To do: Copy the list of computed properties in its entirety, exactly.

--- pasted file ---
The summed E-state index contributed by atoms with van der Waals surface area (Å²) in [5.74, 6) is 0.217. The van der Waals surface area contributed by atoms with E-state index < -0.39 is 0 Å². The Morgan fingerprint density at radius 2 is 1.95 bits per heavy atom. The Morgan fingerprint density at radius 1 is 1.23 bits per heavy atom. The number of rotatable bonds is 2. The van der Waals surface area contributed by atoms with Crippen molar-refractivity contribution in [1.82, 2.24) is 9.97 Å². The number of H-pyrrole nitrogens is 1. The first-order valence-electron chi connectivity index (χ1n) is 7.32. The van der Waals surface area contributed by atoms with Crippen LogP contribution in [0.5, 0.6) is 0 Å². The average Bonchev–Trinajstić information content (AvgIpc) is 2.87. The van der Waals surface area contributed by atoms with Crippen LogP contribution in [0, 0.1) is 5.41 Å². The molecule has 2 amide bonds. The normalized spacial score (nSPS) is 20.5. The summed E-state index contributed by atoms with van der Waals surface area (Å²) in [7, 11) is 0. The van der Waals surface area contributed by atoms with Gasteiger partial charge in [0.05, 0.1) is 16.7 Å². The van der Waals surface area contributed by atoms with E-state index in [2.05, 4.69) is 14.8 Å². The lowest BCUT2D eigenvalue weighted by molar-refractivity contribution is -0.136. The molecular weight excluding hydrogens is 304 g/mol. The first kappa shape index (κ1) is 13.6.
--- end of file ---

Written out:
The summed E-state index contributed by atoms with van der Waals surface area (Å²) in [5.74, 6) is 0.217. The van der Waals surface area contributed by atoms with E-state index < -0.39 is 0 Å². The Morgan fingerprint density at radius 2 is 1.95 bits per heavy atom. The Morgan fingerprint density at radius 1 is 1.23 bits per heavy atom. The number of rotatable bonds is 2. The van der Waals surface area contributed by atoms with Crippen molar-refractivity contribution in [1.82, 2.24) is 9.97 Å². The number of H-pyrrole nitrogens is 1. The first-order valence-electron chi connectivity index (χ1n) is 7.32. The van der Waals surface area contributed by atoms with Crippen LogP contribution in [0.5, 0.6) is 0 Å². The average Bonchev–Trinajstić information content (AvgIpc) is 2.87. The van der Waals surface area contributed by atoms with Crippen LogP contribution in [0, 0.1) is 5.41 Å². The molecule has 2 amide bonds. The normalized spacial score (nSPS) is 20.5. The summed E-state index contributed by atoms with van der Waals surface area (Å²) in [7, 11) is 0. The van der Waals surface area contributed by atoms with Gasteiger partial charge in [0.05, 0.1) is 16.7 Å². The van der Waals surface area contributed by atoms with E-state index in [2.05, 4.69) is 14.8 Å². The lowest BCUT2D eigenvalue weighted by molar-refractivity contribution is -0.136. The molecular weight excluding hydrogens is 304 g/mol. The first kappa shape index (κ1) is 13.6.